Despite its apparent advantages, the inclusion of digital technology in healthcare comes with its share of problems too.
One such issue pertains to patient privacy. How organizations and public bodies tackle privacy-related issues will dictate the future of digitization in healthcare.
Digitization in healthcare is (more or less) a 21st-century phenomenon. Modern concepts such as AI, IoT, and big data in healthcare enhance the quality of medical products and services for millions worldwide. The benefits of using cutting-edge digital technology in this field are pretty well known by now. However, a case can also be made for an alternative opinion — that healthcare is not 100 % ready for extensive involvement of some of these technologies just yet. A major issue that limits the involvement of digitization in healthcare is the possibility of compromise of digital (and highly sensitive) patient information. Here are some of the main issues linking digitization and patient privacy in healthcare:
Unfortunately, digitization only makes it easier for cyber-attackers to break into digitized healthcare applications and view patients’ medical records and other data. After fraudulently using a patient’s login credentials, perpetrators can ‘steal’ their victim’s identity while using online healthcare applications. An identity theft attack can have an adverse impact on patients as the perpetrators use their private details, such as their name, health insurance number and credit card details, to book medical appointments, purchase drugs, apply for health insurance claims and get expensive check-ups or treatments done under the victim’s name. There are several types of healthcare-related digital identity theft attacks. Ultimately, medical identity theft can put a heavy dent in a patient’s bank account.
To address this problem, healthcare applications will need to have multiple layers of data security via built-in tools and measures in place. Application developers must make it harder for perpetrators to break into somebody’s healthcare account by strengthening the IAM protocols across the board.
Digital medical records of a patient can be passed around from physician to physician within a digital set-up for purposes of sending or receiving advice or assistance in complicated surgeries and diagnoses. In such cases, patients can rightly feel aggrieved if the digitization of healthcare means that they would not have control over their own medical records. So, patients will have no say on where their personal information is going and who is viewing it. This privacy issue is a disaster from a governance point of view as patients’ control over their own medical records becomes non-existent.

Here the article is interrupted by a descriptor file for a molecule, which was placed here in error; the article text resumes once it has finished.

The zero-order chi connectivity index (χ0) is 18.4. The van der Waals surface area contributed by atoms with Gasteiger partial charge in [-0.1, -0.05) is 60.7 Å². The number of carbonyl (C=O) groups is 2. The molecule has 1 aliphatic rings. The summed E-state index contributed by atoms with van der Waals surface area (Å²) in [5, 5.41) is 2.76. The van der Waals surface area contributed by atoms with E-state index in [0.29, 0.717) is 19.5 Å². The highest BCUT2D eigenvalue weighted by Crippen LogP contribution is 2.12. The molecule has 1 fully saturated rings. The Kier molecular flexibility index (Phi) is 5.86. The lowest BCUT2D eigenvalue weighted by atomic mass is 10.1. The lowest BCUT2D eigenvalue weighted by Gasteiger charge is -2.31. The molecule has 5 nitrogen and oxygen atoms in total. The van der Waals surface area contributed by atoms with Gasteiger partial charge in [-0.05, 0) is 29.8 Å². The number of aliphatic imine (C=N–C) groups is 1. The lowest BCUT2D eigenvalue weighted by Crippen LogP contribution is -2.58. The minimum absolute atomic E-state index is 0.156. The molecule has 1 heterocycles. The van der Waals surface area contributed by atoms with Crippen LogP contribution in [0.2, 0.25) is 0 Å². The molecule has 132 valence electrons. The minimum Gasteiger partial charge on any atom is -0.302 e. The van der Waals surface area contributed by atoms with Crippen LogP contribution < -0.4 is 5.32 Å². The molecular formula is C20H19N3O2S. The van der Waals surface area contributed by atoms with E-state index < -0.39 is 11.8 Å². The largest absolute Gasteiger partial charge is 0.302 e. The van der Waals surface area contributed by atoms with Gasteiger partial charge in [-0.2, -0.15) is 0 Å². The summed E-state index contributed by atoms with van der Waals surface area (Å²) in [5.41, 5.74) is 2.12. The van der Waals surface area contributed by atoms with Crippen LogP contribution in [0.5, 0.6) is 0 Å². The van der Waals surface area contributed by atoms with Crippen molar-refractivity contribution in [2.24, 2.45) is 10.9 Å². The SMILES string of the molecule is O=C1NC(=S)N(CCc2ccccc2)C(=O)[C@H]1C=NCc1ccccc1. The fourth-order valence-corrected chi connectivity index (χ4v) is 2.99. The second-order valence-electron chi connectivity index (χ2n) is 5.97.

The only way to resolve this issue is to create strict laws that put patients (and their direct family) in a position of authority regarding who gets to see and send (or receive) their medical records over the internet. Many countries have strict data protection laws to restrict unauthorized access to sensitive information.
Today, digital technologies have applications in many fields without the most significant drawbacks that they had during their nascence. Similarly, the fields of AI, IoT and big data in healthcare need to address several pressing issues before the healthcare field can fully adopt them for its daily functioning.
Naveen is the Founder and CEO of Allerin, a software solutions provider that delivers innovative and agile solutions that enable to automate, inspire and impress. He is a seasoned professional with more than 20 years of experience, with extensive experience in customizing open source products for cost optimizations of large scale IT deployment. He is currently working on Internet of Things solutions with Big Data Analytics. Naveen completed his programming qualifications in various Indian institutes.